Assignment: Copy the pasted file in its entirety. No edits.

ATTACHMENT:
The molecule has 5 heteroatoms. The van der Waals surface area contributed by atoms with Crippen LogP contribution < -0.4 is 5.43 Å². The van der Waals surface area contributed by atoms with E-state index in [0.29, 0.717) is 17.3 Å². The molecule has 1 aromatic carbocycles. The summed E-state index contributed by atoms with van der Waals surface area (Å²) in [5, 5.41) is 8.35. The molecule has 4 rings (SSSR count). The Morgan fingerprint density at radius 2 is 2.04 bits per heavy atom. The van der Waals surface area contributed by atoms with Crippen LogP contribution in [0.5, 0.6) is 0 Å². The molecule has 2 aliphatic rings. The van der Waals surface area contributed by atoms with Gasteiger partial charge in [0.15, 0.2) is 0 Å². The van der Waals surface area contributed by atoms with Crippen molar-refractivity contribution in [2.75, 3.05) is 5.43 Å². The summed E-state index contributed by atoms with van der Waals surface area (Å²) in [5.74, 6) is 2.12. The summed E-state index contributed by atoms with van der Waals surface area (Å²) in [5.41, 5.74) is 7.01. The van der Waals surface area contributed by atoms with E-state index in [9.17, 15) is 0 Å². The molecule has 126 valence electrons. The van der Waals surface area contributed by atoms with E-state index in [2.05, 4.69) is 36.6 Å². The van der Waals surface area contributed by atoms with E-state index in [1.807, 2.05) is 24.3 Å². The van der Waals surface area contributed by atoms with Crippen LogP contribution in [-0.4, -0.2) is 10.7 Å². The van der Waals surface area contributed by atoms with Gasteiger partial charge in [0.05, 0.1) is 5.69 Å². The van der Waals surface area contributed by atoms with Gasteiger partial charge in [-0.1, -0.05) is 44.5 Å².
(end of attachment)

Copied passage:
The molecule has 5 heteroatoms. The van der Waals surface area contributed by atoms with Crippen LogP contribution < -0.4 is 5.43 Å². The van der Waals surface area contributed by atoms with E-state index in [0.29, 0.717) is 17.3 Å². The molecule has 1 aromatic carbocycles. The summed E-state index contributed by atoms with van der Waals surface area (Å²) in [5, 5.41) is 8.35. The molecule has 4 rings (SSSR count). The Morgan fingerprint density at radius 2 is 2.04 bits per heavy atom. The van der Waals surface area contributed by atoms with Crippen LogP contribution in [0.5, 0.6) is 0 Å². The molecule has 2 aliphatic rings. The van der Waals surface area contributed by atoms with Gasteiger partial charge in [0.15, 0.2) is 0 Å². The van der Waals surface area contributed by atoms with Crippen molar-refractivity contribution in [2.75, 3.05) is 5.43 Å². The summed E-state index contributed by atoms with van der Waals surface area (Å²) in [5.74, 6) is 2.12. The summed E-state index contributed by atoms with van der Waals surface area (Å²) in [5.41, 5.74) is 7.01. The van der Waals surface area contributed by atoms with E-state index in [9.17, 15) is 0 Å². The molecule has 126 valence electrons. The van der Waals surface area contributed by atoms with E-state index in [2.05, 4.69) is 36.6 Å². The van der Waals surface area contributed by atoms with E-state index in [1.807, 2.05) is 24.3 Å². The van der Waals surface area contributed by atoms with Crippen LogP contribution in [-0.4, -0.2) is 10.7 Å². The van der Waals surface area contributed by atoms with Gasteiger partial charge in [0.05, 0.1) is 5.69 Å². The van der Waals surface area contributed by atoms with Gasteiger partial charge in [-0.1, -0.05) is 44.5 Å².